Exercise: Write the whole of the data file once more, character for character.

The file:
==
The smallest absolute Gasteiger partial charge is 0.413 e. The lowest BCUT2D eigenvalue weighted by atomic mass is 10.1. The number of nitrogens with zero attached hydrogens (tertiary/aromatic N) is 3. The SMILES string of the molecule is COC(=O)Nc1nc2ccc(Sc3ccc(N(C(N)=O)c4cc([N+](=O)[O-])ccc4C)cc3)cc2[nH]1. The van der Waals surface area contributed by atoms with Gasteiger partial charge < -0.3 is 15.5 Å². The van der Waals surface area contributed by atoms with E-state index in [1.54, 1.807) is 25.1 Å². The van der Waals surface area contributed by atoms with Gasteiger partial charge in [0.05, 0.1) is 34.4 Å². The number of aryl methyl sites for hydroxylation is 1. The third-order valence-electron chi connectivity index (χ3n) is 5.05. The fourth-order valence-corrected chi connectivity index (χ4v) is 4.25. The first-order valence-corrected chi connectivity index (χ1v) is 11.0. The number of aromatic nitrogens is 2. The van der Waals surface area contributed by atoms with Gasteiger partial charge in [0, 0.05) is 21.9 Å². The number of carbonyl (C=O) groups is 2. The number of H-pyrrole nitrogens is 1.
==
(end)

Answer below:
The smallest absolute Gasteiger partial charge is 0.413 e. The lowest BCUT2D eigenvalue weighted by atomic mass is 10.1. The number of nitrogens with zero attached hydrogens (tertiary/aromatic N) is 3. The SMILES string of the molecule is COC(=O)Nc1nc2ccc(Sc3ccc(N(C(N)=O)c4cc([N+](=O)[O-])ccc4C)cc3)cc2[nH]1. The van der Waals surface area contributed by atoms with Gasteiger partial charge < -0.3 is 15.5 Å². The van der Waals surface area contributed by atoms with E-state index in [1.54, 1.807) is 25.1 Å². The van der Waals surface area contributed by atoms with Gasteiger partial charge in [0.05, 0.1) is 34.4 Å². The number of aryl methyl sites for hydroxylation is 1. The third-order valence-electron chi connectivity index (χ3n) is 5.05. The fourth-order valence-corrected chi connectivity index (χ4v) is 4.25. The first-order valence-corrected chi connectivity index (χ1v) is 11.0. The number of aromatic nitrogens is 2. The van der Waals surface area contributed by atoms with Gasteiger partial charge in [0, 0.05) is 21.9 Å². The number of carbonyl (C=O) groups is 2. The number of H-pyrrole nitrogens is 1.